The Kingdom came into being on 4 April 1297, when Pope Boniface VIII, intervening between the Houses of Anjou and Aragon, established on paper a regnum Sardiniae et Corsicae that would be a fief of the Papacy. Then the Pope offered his newly-invented fief to the Valencian James II the Just, king of the Crown of Aragon (a confederation made up of the kingdoms of Aragon and Valencia, and the Counties of Barcelona, Pallars Sobirà and Urgell), promising him papal support should he wish to conquer Pisan Sardinia in exchange for Sicily. Image File history File links No higher resolution available. ... Image File history File links No higher resolution available. ... The Giudicati of Sardinia. ... There are very few or no other articles that link to this one. ... is the 94th day of the year (95th in leap years) in the Gregorian calendar. ... Events 8 January - Monaco gains independence. ... Pope Boniface VIII (c. ... Angevin (IPA: ) is the name applied to the residents of Anjou, a former province of the Kingdom of France, as well as to the residents of Angers. ... The House of Aragón was a medieval dynasty which ruled over various territories in the Western Mediterranean. ... Under the system of feudalism, a fiefdom, fief, feud or fee, consisted of heritable lands or revenue-producing property granted by a liege lord in return for a vassal knights service (usually fealty, military service, and security). ... James II of Aragon James II, King of Aragon (10 August 1267 – 2 November 1327), in Spanish Jaime II, in Aragonese Chaime II, in Catalan Jaume II, also James II of Barcelona, called The Just (Aragonese: Lo Chusto, Catalan: El Just) was the second son of Peter III of Aragon... Coat of arms of the King of Aragon, 15th century. ... History of Spain Series Prehistoric Spain Roman Spain Medieval Spain Age of Reconquest Age of Expansion Age of Enlightenment Reaction and Revolution First Spanish Republic The Restoration Second Spanish Republic Spanish Civil War The Dictatorship Modern Spain Topics Economic History Military History Social History The Aragonese Empire was the regime... Location Coordinates : Time Zone : CET (GMT +1) - summer: CEST (GMT +2) General information Native name Barcelona (Catalan) Spanish name Barcelona Nickname Ciutat Comtal (City of Counts) Postal code 08001–08080 Area code 34 (Spain) + 93 (Barcelona) Website http://www. ...


In 1323 James II formed an alliance with Hugh II of Arborea and, following a military campaign which lasted a year or so, occupied the Pisan territories of Cagliari and Gallura along with the city of Sassari, claiming the territory as the "Kingdom of Sardinia and Corsica". In 1353 Aragon made war on Arborea, then fought with its leader Marianus IV of Arborea, but did not reduce the last of the autochthonous giudicati until 1410. Hugh II (died 1336) was the illegitimate son of Marianus III of Arborea and Paulesa de Serra. ... Cagliari City Hall Cagliari (Greek: ; Latin: Carales and Caralis[1]; Catalan: Càller; Sardinian: Casteddu) is the capital of the island of Sardinia, a region of Italy. ... Gallura (locally Gaddura) is a geographical and cultural region in northern Sardinia, Italy. ... Sassari (in Italian and Sassarese, a Corsican dialect; either Sassari or Tathari in southern Sardinian), is a town and a province in Sardinia, Italy. ... “Corsican” redirects here. ... The Giudicati of Sardinia. ... Marianus IV (1329[1] – 1376), called the Great, was the Judge of Arborea from 1347 to his death. ... Indigenous peoples are: Peoples living in an area prior to colonization by a state Peoples living in an area within a nation-state, prior to the formation of a nation-state, but who do not identify with the dominant nation. ...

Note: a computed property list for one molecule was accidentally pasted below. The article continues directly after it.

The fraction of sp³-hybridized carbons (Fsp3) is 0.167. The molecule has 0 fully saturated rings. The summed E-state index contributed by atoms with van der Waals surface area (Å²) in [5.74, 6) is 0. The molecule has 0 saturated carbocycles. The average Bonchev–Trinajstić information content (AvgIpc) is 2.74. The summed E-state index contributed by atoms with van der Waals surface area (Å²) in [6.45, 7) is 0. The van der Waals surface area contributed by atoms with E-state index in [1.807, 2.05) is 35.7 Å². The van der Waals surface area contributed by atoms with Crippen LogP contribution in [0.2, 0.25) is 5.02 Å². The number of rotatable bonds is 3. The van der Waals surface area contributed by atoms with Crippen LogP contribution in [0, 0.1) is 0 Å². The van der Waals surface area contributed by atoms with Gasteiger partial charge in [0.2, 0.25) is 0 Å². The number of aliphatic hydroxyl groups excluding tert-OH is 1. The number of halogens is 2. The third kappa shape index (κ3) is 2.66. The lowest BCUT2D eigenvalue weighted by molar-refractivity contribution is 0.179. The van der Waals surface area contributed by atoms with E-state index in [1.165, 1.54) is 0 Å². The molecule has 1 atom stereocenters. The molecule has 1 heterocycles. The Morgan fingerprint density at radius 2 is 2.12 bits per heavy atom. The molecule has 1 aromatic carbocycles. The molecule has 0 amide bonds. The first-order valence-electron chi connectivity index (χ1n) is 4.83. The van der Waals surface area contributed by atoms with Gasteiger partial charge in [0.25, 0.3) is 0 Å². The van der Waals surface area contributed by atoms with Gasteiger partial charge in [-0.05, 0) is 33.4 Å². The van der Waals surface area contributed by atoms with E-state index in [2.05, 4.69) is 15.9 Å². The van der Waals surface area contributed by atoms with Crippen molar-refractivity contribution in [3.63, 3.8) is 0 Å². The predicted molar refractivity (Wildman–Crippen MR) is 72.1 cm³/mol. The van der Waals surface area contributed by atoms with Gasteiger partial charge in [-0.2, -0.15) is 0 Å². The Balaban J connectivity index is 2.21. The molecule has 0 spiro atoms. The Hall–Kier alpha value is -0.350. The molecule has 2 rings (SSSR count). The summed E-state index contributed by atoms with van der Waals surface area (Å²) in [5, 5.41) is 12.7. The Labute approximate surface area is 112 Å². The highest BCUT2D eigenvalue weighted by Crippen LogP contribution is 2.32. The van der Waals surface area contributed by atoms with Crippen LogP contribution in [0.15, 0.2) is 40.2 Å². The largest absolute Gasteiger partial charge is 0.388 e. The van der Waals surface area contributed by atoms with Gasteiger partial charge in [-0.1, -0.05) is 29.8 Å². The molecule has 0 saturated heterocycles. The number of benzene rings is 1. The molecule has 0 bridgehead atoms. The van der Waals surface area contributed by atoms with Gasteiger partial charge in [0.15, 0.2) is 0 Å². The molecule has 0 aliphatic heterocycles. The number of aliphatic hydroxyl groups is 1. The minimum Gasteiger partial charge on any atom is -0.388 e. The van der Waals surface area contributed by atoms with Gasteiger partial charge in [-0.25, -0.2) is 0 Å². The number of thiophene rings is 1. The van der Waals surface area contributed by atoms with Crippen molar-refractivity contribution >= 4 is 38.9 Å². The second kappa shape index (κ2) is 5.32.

The Kingdom of Sardinia and Corsica retained its separate character as part of the Crown of Aragon and was not merely incorporated into the Kingdom of Aragon. At the time of his struggles with Arborea, Peter IV of Aragon granted an autonomous legislature to the Kingdom, which had one of Europe's most advanced legal traditions. The Kingdom was governed in the king's name by a viceroy. Peter IV of Aragon (1319-1387), king of Aragon (1336-1387), the Ceremonious or el del punyalet (the one of the little dagger). ...


When in 1409, Martí the younger, king of Sicily and heir to Aragon, defeated the last Sardinian giudicato but then died in Cagliari of malaria, without issue, Sardinia passed with the Crown of Aragon to a united Spain. Corsica, which had never been conquered, was dropped from the formal title.


Spanish government